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The object has constant density. Could any body suggest one for me?

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closed as off-topic by Harish Chandra Rajpoot, Jon Mark Perry, kamil09875, wythagoras, Chris Godsil Feb 23 at 20:00

This question appears to be off-topic. The users who voted to close gave this specific reason:

  • "This question is missing context or other details: Please improve the question by providing additional context, which ideally includes your thoughts on the problem and any attempts you have made to solve it. This information helps others identify where you have difficulties and helps them write answers appropriate to your experience level." – Harish Chandra Rajpoot, kamil09875, wythagoras, Chris Godsil
If this question can be reworded to fit the rules in the help center, please edit the question.

Concentric semi-circle laminas radii a,b<a can be determined by calculus by varying b. – Narasimham Feb 23 at 15:28
Please make the body of your Question reasonably self-contained, not relying on the title alone to express the problem to be solved. – hardmath Feb 23 at 16:03
up vote 21 down vote accepted

Take the unit disk, drill a hole of radius $r$ centered at $(1-r,0)$. The boundary of the hole will be touching the boundary of the unit disk. The resulting shape will be sort of like a crescent.

Let $(x,0)$ be the CM of this shape. If we combine it with the disk of radius $r$ that get removed, we known the combined CM is the origin. This means

$$\pi(1-r^2) x + \pi r^2 (1-r) = 0 \quad\implies\quad x = -\frac{r^2}{r+1}$$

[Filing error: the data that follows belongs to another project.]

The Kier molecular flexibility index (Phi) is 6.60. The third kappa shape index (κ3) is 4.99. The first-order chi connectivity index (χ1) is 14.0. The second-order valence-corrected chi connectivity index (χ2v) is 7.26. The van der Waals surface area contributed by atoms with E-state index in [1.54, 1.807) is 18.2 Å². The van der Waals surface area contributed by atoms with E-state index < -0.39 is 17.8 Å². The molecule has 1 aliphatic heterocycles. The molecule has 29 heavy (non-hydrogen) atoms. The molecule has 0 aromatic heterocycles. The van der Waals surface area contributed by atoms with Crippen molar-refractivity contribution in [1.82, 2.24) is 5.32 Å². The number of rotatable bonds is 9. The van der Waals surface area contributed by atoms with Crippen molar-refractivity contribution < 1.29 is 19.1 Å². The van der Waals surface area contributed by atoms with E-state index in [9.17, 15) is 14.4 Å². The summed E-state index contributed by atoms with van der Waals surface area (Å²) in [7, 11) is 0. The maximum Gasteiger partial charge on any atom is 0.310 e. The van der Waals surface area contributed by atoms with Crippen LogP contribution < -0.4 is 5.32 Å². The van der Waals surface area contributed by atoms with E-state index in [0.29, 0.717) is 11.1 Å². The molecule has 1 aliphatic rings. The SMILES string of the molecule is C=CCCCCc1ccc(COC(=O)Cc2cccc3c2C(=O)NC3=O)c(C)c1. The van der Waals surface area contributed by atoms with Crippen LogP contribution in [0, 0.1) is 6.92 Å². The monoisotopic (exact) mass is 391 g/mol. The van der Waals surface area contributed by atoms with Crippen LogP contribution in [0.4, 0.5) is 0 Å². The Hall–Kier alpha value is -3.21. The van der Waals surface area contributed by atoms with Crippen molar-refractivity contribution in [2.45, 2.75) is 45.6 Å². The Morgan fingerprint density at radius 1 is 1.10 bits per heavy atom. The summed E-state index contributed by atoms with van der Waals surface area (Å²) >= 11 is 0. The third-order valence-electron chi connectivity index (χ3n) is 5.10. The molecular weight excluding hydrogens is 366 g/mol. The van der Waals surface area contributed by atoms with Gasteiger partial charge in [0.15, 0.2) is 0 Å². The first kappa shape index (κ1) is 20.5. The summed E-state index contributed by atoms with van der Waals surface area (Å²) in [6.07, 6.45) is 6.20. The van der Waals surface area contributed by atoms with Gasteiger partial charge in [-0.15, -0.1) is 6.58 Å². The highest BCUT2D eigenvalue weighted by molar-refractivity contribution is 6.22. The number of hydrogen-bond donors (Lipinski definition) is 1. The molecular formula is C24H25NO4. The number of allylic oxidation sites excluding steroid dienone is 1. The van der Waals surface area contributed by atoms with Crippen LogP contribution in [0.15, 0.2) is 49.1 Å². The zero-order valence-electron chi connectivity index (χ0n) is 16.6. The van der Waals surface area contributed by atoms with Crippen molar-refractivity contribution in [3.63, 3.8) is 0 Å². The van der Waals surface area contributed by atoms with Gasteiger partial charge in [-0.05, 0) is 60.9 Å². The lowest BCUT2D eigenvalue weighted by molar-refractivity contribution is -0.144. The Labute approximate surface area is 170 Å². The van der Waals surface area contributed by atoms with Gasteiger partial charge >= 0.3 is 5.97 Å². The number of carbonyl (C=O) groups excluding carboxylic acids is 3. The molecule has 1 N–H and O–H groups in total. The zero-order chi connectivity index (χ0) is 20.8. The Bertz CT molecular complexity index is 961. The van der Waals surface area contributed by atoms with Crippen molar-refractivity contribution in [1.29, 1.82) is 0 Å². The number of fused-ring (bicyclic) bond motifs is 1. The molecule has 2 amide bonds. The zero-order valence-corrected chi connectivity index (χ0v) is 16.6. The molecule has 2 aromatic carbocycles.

If $x = 1-2r$, the CM of the "crescent" shape will be lying on its boundary.

Solving $\displaystyle\;1 - 2r = -\frac{r^2}{r+1}\;$ gives us $\displaystyle\;r = \frac{\sqrt{5}-1}{2} = \frac{1}{\phi}$, the inverse of the golden ratio!

The final figure looks like this:

$\hspace1in$ A crescent in golden ratio

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This is very clever! It's basically the oldest definition of the golden ratio – Yuriy S Feb 23 at 16:33
Despite being a non-mathematician, the math around Φ is continually fascinating to me. – Stonetip Feb 23 at 16:48

The Moon.

When it is full, the center of mass is at the center of the circle.

When it is very thin, the center of mass is in the concave side of the crescent.

In between, there is a moment when the center of mass is on the boundary.

enter image description here


Neglecting the finiteness of the Moon/Sun and Moon/Earth distances, a crescent is made of a half circle and a half ellipse, say of vertical long semi-axis $1$ and short semi-axis $s$.

The horizontal position of the center of mass is given by the ratio